A few weeks ago we were out during the brunch hour and saw a family with a girl of about 5 entering the place.  She was skipping merrily along and chanting the name of the restaurant.  Apparently, it was one of her favorite places to eat.

     
Title: Re: Children's Menus
Post by: *inviteseller on August 12, 2013, 10:09:55 AM
My older DD is the adventurous one and will eat anything so the kids menu was very boring for her.  It did bother me once when she about 6 and she was ordering from the regular menu and our waitress said "are you sure honey?  Maybe you should be ordering from the kids menu."  I just looked at her and said "that would be my issue as I am paying for the food, now please just take her order."  Yeah, her tip was not all that great.
Title: Re: Children's Menus
Post by: Deetee on August 13, 2013, 11:49:54 AM
I posted earlier saying that I liked the kids menu because I know that I can get a cheap meal that she likes at a restaurant. I didn't put it in the original post because I didn't think it was required, but the fact that she likes mac and cheese doesn't mean she doesn't like other food or is picky, picky. She eats sushi and mexican and italian and curry and lots of fruit and veggies etc.. because that's what we eat. We went for a 2 hour 12 dish dinner of reasonably authentic Chinese food and she cheerfully ate 11/12 dishes and tried the 12th. But she would have been as happy with mac and cheese.
Title: Re: Children's Menus
Post by: Rohanna on August 13, 2013, 11:52:36 AM
My older DD is the adventurous one and will eat anything so the kids menu was very boring for her.  It did bother me once when she about 6 and she was ordering from the regular menu and our waitress said "are you sure honey?  Maybe you should be ordering from the kids menu."  I just looked at her and said "that would be my issue as I am paying for the food, now please just take her order."  Yeah, her tip was not all that great.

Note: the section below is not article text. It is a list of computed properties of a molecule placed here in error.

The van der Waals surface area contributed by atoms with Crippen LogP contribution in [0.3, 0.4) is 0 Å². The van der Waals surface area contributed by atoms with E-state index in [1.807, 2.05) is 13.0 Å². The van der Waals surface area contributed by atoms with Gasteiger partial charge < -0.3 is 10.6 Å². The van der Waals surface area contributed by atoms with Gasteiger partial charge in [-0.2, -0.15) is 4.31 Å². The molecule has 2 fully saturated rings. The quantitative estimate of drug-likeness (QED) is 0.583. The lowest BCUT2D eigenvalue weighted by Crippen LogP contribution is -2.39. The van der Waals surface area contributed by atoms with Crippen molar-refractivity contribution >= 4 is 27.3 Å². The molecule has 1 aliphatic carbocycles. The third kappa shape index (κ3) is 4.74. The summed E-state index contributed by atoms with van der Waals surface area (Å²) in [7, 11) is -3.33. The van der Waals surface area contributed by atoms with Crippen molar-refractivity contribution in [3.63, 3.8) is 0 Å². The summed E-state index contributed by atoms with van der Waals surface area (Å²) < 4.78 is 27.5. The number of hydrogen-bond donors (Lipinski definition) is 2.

In fairness maybe the waitress was covering herself from a complaint and a demand to have the items removed from the bill if she didn't like it. As log as it was said politely it wouldn't bother me- restaurants often do/try to dock staff checks for discounts and voids so I wouldn't necessarily blame her for clarifying. The Indian place we go to always verifies that new customers know about spice levels in some dishes- that doesn't mean they don't want people to order them.
Title: Re: Children's Menus
Post by: dawbs on August 13, 2013, 12:29:17 PM
I posted earlier saying that I liked the kids menu because I know that I can get a cheap meal that she likes at a restaurant. I didn't put it in the original post because I didn't think it was required, but the fact that she likes mac and cheese doesn't mean she doesn't like other food or is picky, picky. She eats sushi and mexican and italian and curry and lots of fruit and veggies etc.. because that's what we eat. We went for a 2 hour 12 dish dinner of reasonably authentic Chinese food and she cheerfully ate 11/12 dishes and tried the 12th. But she would have been as happy with mac and cheese.